That's a very good question and one that successive generations of critics have been asking themselves. To date, Agatha Christie's The Mousetrap has been running continuously in London's theater district, the West End, since 1952. Indeed, it is officially the world's longest-running play, enjoyed by successive generations of theater-goers. And there are no signs that the popularity of this theatrical warhorse is in any way flagging.
So why is The Mousetrap so popular? One factor is the abiding popularity of its playwright, Agatha Christie. Christie's detective stories are as popular today as they always were, garnering millions of loyal fans who delight in their famous twists and turns. The Mousetrap itself has a famous twist ending—which I won't reveal here—and it has become something of a tradition for audience members to see if they can work out the ending before the final scene.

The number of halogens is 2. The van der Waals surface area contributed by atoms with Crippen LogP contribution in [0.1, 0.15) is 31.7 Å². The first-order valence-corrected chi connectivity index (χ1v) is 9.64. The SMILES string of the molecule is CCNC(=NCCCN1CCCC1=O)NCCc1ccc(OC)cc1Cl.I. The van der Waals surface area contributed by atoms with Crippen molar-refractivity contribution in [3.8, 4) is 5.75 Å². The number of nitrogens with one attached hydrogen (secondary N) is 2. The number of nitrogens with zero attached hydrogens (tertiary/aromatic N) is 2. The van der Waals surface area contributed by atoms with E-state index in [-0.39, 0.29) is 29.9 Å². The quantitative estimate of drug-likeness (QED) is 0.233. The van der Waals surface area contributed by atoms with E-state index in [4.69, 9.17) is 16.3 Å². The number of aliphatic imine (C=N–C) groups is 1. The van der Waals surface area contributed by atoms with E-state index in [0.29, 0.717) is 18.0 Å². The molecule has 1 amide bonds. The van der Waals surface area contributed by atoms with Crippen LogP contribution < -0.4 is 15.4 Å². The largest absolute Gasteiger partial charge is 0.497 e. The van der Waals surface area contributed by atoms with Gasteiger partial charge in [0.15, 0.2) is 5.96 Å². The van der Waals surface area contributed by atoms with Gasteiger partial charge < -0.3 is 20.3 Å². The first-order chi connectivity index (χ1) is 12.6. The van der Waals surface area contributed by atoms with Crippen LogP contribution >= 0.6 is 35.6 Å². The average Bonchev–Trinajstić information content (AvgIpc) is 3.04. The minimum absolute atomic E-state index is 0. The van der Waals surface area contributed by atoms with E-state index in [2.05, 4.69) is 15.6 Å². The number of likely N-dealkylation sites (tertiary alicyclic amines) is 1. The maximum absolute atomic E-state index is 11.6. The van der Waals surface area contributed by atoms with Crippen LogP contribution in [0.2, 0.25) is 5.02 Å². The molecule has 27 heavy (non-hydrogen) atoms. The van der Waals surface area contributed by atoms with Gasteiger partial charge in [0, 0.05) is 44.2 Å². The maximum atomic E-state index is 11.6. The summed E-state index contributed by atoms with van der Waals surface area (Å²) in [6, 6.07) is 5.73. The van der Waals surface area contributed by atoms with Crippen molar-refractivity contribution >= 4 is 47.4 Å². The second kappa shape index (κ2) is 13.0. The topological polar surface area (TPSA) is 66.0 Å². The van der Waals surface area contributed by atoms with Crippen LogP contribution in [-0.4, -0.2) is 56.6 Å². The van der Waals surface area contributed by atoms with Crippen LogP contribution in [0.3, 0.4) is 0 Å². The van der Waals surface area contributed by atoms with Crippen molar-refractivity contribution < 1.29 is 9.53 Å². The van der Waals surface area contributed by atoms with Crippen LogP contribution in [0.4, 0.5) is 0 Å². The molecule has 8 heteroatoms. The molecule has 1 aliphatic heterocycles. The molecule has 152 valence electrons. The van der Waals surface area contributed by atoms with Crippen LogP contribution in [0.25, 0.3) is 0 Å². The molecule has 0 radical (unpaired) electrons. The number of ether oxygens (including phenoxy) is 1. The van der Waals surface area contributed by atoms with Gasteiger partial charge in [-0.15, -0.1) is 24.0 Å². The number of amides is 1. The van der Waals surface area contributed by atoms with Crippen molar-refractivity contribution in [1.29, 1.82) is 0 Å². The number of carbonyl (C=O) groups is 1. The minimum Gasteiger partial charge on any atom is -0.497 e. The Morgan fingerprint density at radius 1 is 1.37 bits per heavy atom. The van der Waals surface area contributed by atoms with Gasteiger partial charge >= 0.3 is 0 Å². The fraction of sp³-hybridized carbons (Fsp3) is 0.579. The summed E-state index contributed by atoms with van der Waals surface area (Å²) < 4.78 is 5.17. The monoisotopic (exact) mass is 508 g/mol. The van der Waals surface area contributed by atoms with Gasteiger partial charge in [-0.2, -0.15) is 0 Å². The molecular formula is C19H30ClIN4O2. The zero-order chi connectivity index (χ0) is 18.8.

There's also a touristic element to the play's enduring success. Many visitors to London regard a trip to St. Martin's Theatre to see The Mousetrap as another item in their lengthy itineraries, along with visiting Madame Tussaud's or watching the Changing of the Guard at Buckingham Palace.
There are all kinds of reasons why The Mousetrap remains so popular. The simplest one of all is that it's a very well-made play, with lots of interesting characters—all of them with dark secrets—surprises, and plenty of Christie's trademark black humor.